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Doing Business North America

This year’s Doing Business North America study covers 115 cities across 92 states, provinces, and federal districts of the U.S., Canada, and Mexico. The largest city from each state or province is included, and in the case of especially large US states, up to four cities in the states have been included. The report also includes the federal district of Washington, DC. Specifically, the report includes 65 US cities, 39 Mexican cities, and 11 Canadian cities. The DBNA report will be an annual study and more cities and more regulatory measures will be added in future years as well.

2019 Doing Business North America Report Cover

Doing Business North America
2019 Report

Over the years, researchers have begun to understand how robust measurement and ranking of regulations that either enhance business activity or constrain it can provide substantial insight into economic outcomes. Objective measurements of those regulations have been vital in this understanding.

Every year since 2001, the World Bank has measured and categorized more than 100 different aspects of the laws pertaining to opening, operating, and liquidating a business in the primary business cities of every country in the world. The report, titled Doing Business, scores and ranks cities over a long timeframe and has been an invaluable tool for policymakers and scholars to analyze the beneficial economic improvements that can follow the well-designed liberalization of business regulations and policies. It also gives the ranked cities on this list a gauge of how well they rank and how far they may have to go to improve the ease of doing business, as well as a history of how far they have already come.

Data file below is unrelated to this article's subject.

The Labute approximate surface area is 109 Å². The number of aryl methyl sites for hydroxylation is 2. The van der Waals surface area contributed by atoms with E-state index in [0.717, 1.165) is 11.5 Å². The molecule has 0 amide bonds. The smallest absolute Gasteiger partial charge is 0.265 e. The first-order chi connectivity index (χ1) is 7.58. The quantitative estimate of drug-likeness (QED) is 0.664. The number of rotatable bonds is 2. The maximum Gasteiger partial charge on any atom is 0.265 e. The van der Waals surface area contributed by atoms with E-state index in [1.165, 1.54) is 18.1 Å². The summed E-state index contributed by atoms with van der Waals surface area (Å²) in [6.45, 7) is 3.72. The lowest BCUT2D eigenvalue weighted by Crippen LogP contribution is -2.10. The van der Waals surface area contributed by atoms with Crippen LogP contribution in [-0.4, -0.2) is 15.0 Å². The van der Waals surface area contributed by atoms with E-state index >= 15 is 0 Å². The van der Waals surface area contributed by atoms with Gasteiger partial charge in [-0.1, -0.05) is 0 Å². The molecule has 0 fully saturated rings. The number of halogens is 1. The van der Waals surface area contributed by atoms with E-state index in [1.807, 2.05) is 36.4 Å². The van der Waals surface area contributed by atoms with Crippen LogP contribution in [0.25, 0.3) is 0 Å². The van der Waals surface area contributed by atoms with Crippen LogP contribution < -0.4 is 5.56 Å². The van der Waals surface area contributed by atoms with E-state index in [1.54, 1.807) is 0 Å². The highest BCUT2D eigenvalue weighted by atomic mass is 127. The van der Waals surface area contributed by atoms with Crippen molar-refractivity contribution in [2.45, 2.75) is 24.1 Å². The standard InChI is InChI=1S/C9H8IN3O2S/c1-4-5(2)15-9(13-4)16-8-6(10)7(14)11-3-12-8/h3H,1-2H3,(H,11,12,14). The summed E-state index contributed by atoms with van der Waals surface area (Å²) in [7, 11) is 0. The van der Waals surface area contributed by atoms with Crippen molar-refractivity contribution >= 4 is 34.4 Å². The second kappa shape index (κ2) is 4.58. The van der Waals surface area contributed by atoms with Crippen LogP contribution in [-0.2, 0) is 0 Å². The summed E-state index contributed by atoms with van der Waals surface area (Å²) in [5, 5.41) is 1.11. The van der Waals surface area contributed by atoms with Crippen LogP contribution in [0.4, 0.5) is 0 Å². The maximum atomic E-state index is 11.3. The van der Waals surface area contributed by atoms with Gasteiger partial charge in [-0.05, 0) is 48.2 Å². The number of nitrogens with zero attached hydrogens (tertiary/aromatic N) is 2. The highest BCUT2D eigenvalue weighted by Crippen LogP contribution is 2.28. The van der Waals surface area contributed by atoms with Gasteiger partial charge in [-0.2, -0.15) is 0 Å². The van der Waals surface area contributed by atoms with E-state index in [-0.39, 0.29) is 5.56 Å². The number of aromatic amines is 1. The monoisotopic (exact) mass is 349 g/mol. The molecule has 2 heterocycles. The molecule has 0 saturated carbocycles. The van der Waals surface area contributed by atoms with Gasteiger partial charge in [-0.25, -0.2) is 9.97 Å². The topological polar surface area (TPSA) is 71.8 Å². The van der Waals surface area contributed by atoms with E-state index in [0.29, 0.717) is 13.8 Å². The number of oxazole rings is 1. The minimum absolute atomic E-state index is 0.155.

While the DBNA is inspired by other similar reports that score and rank locations on the burden of business regulations, this study seeks to drill down further than most of them do. Many studies to date look only at state-level policies. Very few focus on the city level. 

The DBNA study seeks to provide the same service to scholars and policy-makers as the World Bank study and other similar studies.